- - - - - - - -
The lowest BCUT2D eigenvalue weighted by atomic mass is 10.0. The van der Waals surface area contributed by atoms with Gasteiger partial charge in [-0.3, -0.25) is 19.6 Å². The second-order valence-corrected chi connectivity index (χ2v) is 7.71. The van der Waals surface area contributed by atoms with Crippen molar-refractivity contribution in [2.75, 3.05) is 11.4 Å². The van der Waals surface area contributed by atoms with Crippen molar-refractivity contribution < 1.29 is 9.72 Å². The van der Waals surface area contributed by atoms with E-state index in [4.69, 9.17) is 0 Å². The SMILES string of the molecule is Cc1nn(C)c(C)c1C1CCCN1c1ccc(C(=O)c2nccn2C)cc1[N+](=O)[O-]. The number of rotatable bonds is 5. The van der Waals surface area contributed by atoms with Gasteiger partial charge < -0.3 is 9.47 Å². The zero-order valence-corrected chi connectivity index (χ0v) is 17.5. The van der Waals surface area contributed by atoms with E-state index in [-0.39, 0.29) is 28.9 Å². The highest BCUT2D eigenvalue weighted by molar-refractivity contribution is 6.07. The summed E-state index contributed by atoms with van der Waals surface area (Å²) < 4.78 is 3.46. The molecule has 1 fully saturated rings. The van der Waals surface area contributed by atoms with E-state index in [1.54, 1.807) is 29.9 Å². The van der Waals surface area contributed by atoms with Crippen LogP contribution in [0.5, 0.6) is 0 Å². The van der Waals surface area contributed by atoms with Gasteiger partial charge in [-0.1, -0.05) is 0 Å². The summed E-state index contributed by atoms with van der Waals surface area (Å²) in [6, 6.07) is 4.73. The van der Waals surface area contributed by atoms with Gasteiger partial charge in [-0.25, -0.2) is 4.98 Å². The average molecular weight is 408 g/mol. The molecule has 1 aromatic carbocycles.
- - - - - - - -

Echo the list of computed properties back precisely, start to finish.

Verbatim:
The lowest BCUT2D eigenvalue weighted by atomic mass is 10.0. The van der Waals surface area contributed by atoms with Gasteiger partial charge in [-0.3, -0.25) is 19.6 Å². The second-order valence-corrected chi connectivity index (χ2v) is 7.71. The van der Waals surface area contributed by atoms with Crippen molar-refractivity contribution in [2.75, 3.05) is 11.4 Å². The van der Waals surface area contributed by atoms with Crippen molar-refractivity contribution < 1.29 is 9.72 Å². The van der Waals surface area contributed by atoms with E-state index in [4.69, 9.17) is 0 Å². The SMILES string of the molecule is Cc1nn(C)c(C)c1C1CCCN1c1ccc(C(=O)c2nccn2C)cc1[N+](=O)[O-]. The number of rotatable bonds is 5. The van der Waals surface area contributed by atoms with Gasteiger partial charge < -0.3 is 9.47 Å². The zero-order valence-corrected chi connectivity index (χ0v) is 17.5. The van der Waals surface area contributed by atoms with E-state index in [-0.39, 0.29) is 28.9 Å². The highest BCUT2D eigenvalue weighted by molar-refractivity contribution is 6.07. The summed E-state index contributed by atoms with van der Waals surface area (Å²) < 4.78 is 3.46. The molecule has 1 fully saturated rings. The van der Waals surface area contributed by atoms with E-state index in [1.54, 1.807) is 29.9 Å². The van der Waals surface area contributed by atoms with Crippen LogP contribution in [0.5, 0.6) is 0 Å². The van der Waals surface area contributed by atoms with Gasteiger partial charge in [-0.1, -0.05) is 0 Å². The summed E-state index contributed by atoms with van der Waals surface area (Å²) in [6, 6.07) is 4.73. The van der Waals surface area contributed by atoms with Gasteiger partial charge in [-0.25, -0.2) is 4.98 Å². The average molecular weight is 408 g/mol. The molecule has 1 aromatic carbocycles.